Millennium 2-zlotych coin comprised of a copper-aluminum-zinc ("Nordic
gold") outer ring and unidentified center metals will accompany the 200
zloty. The date of issue of the two coins was not immediately available.

Technology regarding coins is quickly changing. The Royal Canadian Mint is
now capable of producing gold bullion Maple Leaf coins with holographic
device on the maple leaf design as a counterfeit deterrent. A member of the
Worldwide Bi-metallic Collectors Club recently reported counterfeit French
ringed bimetal 10-franc coins he encountered in circulation.

The United States Mint is even getting into the act. The Mint recently
disclosed future plans for a ringed bimetal commemorative coin. Depictions
of this coin were on view at the U.S. Mint booth during the Basel show. The
last time the United States saw a ringed bimetal coin was when, in 1792, a
silver plug was placed in a copper cent as an experiment.

Ringed coins of different metals or different colors are of value far beyond
being a novelty item for collectors. Considering that a coin typically has a
significantly longer life span than does a bank note, it has become popular
in recent years for governments to drop low-denomination bank notes commonly
used in circulation in favor of a coin of the same value. This in turn
discourages forgeries. A ringed bimetal coin makes it significantly more
difficult for forgers to pass their bogus coins. Counterfeit coins often
cannot duplicate the magnetic signature of genuine coins for vending
purposes.

The distinctive colors of a ringed coin help not only the sight impaired,
but everyone fumbling in their pocket to find the right change.

The more these higher denomination coins can be encouraged, the more the
vending industry likes it. More expensive merchandise or services can easily
be dispensed when higher denomination coins are available. It is very
inconvenient, as an example to vend a $3 item with 12 quarters when three
Sacagawea dollar coins will vend the same merchandise or service.

Inquiries regarding the Polish ringed trimetal coins should be directed to
the Warsaw Mint, ul. Pereca 21, Warszawa, Poland 00-958 or to the Warsaw
Mint website.

Richard Giedroyc is a numismatic writer, researcher, auction cataloger and
coin dealer. He has been in the hobby and business most of his life, now
having more than three decades experience in this fascinating hobby field.
During this time Giedroyc has been the owner of Paris Bergman Galleries,
owner of Classical Coin Newsletter, international editor of Coin World and
owner of Giedroyc-Anderson Interesting World Coins. He is currently a
numismatic consultant. He has written more than 2,000 byline numismatic
stories and contributed to several coin catalogs.
--Unquote

--Remark WBCC Focal Point: Just a little error in the article. The new 2
Zlotych 2000 is a Bi-metallic, not Tri-metallic.

13. Coin World article (1)........by Martin Peeters, Netherlands

The following article can be read in the January 31th Coin World issue in
the International section:

--Quote
Swiss issue new 5 Francs
Commemorative coin honors Lenten festival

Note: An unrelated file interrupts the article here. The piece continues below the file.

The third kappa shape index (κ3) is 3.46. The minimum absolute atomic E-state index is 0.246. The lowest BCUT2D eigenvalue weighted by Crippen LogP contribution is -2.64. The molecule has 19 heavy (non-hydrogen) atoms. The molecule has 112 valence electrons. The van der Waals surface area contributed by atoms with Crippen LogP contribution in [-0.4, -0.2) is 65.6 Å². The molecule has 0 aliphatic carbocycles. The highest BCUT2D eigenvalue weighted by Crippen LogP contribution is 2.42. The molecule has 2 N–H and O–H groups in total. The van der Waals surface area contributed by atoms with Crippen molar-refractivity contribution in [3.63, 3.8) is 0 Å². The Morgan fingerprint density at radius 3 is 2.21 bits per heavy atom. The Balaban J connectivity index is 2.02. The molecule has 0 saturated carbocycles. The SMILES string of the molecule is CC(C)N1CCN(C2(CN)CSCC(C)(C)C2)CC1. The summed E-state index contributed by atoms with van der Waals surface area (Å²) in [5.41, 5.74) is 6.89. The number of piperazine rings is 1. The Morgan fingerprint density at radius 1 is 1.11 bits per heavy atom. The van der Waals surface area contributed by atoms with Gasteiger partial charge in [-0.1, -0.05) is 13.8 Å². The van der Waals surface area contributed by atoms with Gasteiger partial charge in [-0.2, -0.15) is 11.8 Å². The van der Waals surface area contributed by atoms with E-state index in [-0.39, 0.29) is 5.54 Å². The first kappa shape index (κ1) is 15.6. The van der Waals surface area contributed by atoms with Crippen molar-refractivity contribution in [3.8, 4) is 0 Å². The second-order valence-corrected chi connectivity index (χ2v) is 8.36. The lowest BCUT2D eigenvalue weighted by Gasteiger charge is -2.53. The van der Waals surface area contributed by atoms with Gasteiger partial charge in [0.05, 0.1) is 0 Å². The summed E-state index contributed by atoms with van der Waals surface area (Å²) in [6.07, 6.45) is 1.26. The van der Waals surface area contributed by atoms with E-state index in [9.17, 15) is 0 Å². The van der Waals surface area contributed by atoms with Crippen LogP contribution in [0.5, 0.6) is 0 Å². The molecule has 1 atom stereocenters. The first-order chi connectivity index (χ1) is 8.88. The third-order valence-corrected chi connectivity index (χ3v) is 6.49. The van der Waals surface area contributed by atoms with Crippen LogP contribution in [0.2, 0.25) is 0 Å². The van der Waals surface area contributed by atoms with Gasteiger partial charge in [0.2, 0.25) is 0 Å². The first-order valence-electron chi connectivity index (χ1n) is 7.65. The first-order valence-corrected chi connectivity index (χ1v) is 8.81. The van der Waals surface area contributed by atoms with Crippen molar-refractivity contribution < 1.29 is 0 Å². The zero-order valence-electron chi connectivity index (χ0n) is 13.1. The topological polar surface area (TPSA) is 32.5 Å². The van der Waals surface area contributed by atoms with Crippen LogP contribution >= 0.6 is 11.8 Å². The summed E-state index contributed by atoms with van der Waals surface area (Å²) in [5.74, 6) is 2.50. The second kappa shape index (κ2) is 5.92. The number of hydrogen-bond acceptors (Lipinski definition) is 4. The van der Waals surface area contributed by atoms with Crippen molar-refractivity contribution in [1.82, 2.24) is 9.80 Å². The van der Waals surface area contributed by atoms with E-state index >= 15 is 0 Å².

To celebrate the annual carnival in Basel, the Swiss Mint has issued a new
5-franc Bi-metallic coin. The center is composed of "Nordic gold" a compound
of copper, and the outer ring is made of a nickel alloy. The 33-millimeter
coin weighs 15 grams. The mintage will total 170;000 business strikes with
20,000 coins being struck in Proof. Of the business strikes,18;000 will be
put in Mint sets while 5,500 of the Proofs go into Proof sets available from
the Swiss Mint. The Uncirculated Mint sets are priced at 40 Swiss francs
(about $28 in U.S. funds) and the Proof sets cost 100 Swiss franc (about $70
in U.S. funds). The Monday after Ash Wednesday is the start of "Fasnacht"
The next 72 hours are a festival similar to Mardi Gras, a carnival of
costumes, music and revelry. For more information the commemorative coin,
contact the Swiss Mint at Bernastrasse 28, CH-3003 Bern, Switzerland,
telephone 031322 6076.

14. Coin World article (2)........by Martin Peeters, Netherlands

The following article can be read in the February 7th Coin World issue in
the "Also in the News" section:

--Quote
French coin sets to contain bimetal, trimetal coinage
France planned to release its 2000 Brilliant Uncirculated and Proof coin
sets in January. According to a press release from the World Bi-metallic
Collectors Club, the 2000 coin sets will include a bimetal 10-franc coin and
a tri-metal 20-franc. Design details about the coins were unavailable at
press time. Collectors can obtain information for the sets from Monnaie De
Paris, 11, Quai de Conti, F-75006 Paris, France. The Paris Mint's Web site
is located at http://www.monnaiedeparis.fr/.
--Unquote
 

"See" you next weeks,
Martin Peeters, Focal Point of the
Worldwide Bi-metallic Collectors Club
martinp@westbrabant.net
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The Worldwide Bi-metallic Collectors Club
was established September 14, 1996 and is the very first Worldwide
Collectors Club using the Internet. Goal of the WBCC is exchange
Bi-metallics and exchange knowledge about Bi-metallics
WBCC Organisation:
WBCC Homepage Provider: Rod Sell, Australia, Rod.Sell@hlos.com.au
WBCC DoCu-Centre: Frans Dubois, Netherlands, dubois.f@wxs.nl
WBCC Public Relations: Cliff Anderson, USA, chander@mciworld.com
WBCC Research Centre: Paul Baker, UK, 113076.167@compuserve.com
WBCC Developement Centre, Jack Hepler, USA, leslie.j.hepler@saic.com
WBCC Focal Point: Martin Peeters, Netherlands, martinp@westbrabant.net